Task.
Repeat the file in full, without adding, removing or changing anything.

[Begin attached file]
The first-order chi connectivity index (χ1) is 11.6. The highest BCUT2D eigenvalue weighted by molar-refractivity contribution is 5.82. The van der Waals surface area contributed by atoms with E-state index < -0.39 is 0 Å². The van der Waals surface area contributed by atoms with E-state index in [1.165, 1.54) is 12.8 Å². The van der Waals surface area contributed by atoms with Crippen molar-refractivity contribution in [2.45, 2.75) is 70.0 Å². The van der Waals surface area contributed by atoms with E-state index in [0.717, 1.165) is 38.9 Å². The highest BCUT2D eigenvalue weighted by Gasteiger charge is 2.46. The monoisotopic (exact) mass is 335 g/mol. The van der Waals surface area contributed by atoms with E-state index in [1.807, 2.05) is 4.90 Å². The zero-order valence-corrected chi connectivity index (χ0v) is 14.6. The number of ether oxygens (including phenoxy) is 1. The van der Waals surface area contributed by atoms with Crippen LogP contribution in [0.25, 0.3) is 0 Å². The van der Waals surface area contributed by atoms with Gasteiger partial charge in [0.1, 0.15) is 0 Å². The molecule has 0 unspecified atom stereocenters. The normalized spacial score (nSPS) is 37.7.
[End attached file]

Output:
The first-order chi connectivity index (χ1) is 11.6. The highest BCUT2D eigenvalue weighted by molar-refractivity contribution is 5.82. The van der Waals surface area contributed by atoms with E-state index < -0.39 is 0 Å². The van der Waals surface area contributed by atoms with E-state index in [1.165, 1.54) is 12.8 Å². The van der Waals surface area contributed by atoms with Crippen molar-refractivity contribution in [2.45, 2.75) is 70.0 Å². The van der Waals surface area contributed by atoms with E-state index in [0.717, 1.165) is 38.9 Å². The highest BCUT2D eigenvalue weighted by Gasteiger charge is 2.46. The monoisotopic (exact) mass is 335 g/mol. The van der Waals surface area contributed by atoms with E-state index in [1.807, 2.05) is 4.90 Å². The zero-order valence-corrected chi connectivity index (χ0v) is 14.6. The number of ether oxygens (including phenoxy) is 1. The van der Waals surface area contributed by atoms with Crippen LogP contribution in [0.25, 0.3) is 0 Å². The van der Waals surface area contributed by atoms with Gasteiger partial charge in [0.1, 0.15) is 0 Å². The molecule has 0 unspecified atom stereocenters. The normalized spacial score (nSPS) is 37.7.